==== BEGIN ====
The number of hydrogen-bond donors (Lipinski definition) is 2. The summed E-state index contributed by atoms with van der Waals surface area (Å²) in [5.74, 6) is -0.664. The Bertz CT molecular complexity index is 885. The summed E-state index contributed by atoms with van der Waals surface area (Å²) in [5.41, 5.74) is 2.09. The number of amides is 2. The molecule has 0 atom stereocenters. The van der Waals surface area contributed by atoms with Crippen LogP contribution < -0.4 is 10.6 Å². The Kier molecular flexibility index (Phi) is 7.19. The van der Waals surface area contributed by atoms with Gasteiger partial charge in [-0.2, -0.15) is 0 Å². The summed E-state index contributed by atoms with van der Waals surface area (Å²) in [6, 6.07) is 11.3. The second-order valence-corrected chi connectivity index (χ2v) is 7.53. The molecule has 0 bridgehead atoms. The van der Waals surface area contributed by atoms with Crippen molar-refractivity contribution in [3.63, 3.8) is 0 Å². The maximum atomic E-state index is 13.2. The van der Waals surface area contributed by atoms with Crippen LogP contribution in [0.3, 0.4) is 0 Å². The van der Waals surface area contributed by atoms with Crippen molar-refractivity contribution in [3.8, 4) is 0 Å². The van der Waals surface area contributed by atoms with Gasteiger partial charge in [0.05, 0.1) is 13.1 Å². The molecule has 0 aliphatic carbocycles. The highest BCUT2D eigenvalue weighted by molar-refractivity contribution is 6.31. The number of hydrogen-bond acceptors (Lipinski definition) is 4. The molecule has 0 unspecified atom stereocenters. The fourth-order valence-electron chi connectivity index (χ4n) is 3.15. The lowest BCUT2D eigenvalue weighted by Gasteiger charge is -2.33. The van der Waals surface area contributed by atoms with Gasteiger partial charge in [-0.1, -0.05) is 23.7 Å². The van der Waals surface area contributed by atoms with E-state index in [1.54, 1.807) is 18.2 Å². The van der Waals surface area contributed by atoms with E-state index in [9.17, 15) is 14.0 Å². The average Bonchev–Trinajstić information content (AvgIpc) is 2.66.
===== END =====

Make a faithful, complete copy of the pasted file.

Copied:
The number of hydrogen-bond donors (Lipinski definition) is 2. The summed E-state index contributed by atoms with van der Waals surface area (Å²) in [5.74, 6) is -0.664. The Bertz CT molecular complexity index is 885. The summed E-state index contributed by atoms with van der Waals surface area (Å²) in [5.41, 5.74) is 2.09. The number of amides is 2. The molecule has 0 atom stereocenters. The van der Waals surface area contributed by atoms with Crippen LogP contribution < -0.4 is 10.6 Å². The Kier molecular flexibility index (Phi) is 7.19. The van der Waals surface area contributed by atoms with Gasteiger partial charge in [-0.2, -0.15) is 0 Å². The summed E-state index contributed by atoms with van der Waals surface area (Å²) in [6, 6.07) is 11.3. The second-order valence-corrected chi connectivity index (χ2v) is 7.53. The molecule has 0 bridgehead atoms. The van der Waals surface area contributed by atoms with Crippen molar-refractivity contribution in [3.63, 3.8) is 0 Å². The maximum atomic E-state index is 13.2. The van der Waals surface area contributed by atoms with Crippen LogP contribution in [0.3, 0.4) is 0 Å². The van der Waals surface area contributed by atoms with Crippen molar-refractivity contribution in [3.8, 4) is 0 Å². The van der Waals surface area contributed by atoms with Gasteiger partial charge in [0.05, 0.1) is 13.1 Å². The molecule has 0 aliphatic carbocycles. The highest BCUT2D eigenvalue weighted by molar-refractivity contribution is 6.31. The number of hydrogen-bond acceptors (Lipinski definition) is 4. The molecule has 0 unspecified atom stereocenters. The fourth-order valence-electron chi connectivity index (χ4n) is 3.15. The lowest BCUT2D eigenvalue weighted by Gasteiger charge is -2.33. The van der Waals surface area contributed by atoms with Gasteiger partial charge in [-0.1, -0.05) is 23.7 Å². The van der Waals surface area contributed by atoms with E-state index in [1.54, 1.807) is 18.2 Å². The van der Waals surface area contributed by atoms with E-state index in [9.17, 15) is 14.0 Å². The average Bonchev–Trinajstić information content (AvgIpc) is 2.66.